Geeroms agrees on the strategy part. “What they need is a long-term vision about what they want to do online and how they want to invest. Small and medium-sized businesses in Belgium are more concerned with turning a profit than with growth. Now that the retail landscape has been turned upside-down by technology, many of these companies have finally made a decision. It’s not too late, but they need to invest now, and win back market share from the new players.’

De Waele and Geeroms agree that the main value proposition on which big-name e-commerce brands such as Zalando and will thrive in the future is one that can also be harnessed by smaller companies: data. “In a sense, the large e-commerce brands are doing something today through the use of data that mom-and-pop stores have been doing for ages: getting to know their customers,” De Waele says. “When you walk into the store of a small business owner, they’ll strike up a conversation with you about your preferences, and subsequently proposes products according to them. They’ll just have to learn how to do that in the digital world.”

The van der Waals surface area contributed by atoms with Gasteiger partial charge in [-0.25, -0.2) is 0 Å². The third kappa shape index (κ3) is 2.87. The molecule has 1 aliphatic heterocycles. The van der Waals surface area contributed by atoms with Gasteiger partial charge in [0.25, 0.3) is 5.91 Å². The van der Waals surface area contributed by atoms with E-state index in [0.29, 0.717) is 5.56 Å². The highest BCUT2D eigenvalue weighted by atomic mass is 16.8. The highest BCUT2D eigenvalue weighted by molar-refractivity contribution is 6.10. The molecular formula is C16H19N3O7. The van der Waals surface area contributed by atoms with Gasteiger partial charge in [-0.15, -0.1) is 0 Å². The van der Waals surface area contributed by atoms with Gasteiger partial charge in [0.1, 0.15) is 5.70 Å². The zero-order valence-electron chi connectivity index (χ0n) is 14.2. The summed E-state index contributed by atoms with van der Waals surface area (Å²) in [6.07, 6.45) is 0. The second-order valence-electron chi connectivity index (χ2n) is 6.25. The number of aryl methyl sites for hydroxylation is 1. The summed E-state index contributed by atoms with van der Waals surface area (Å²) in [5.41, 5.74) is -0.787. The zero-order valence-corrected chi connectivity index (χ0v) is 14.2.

This article first appeared in ING Expat Time

Written by Ronald Meeus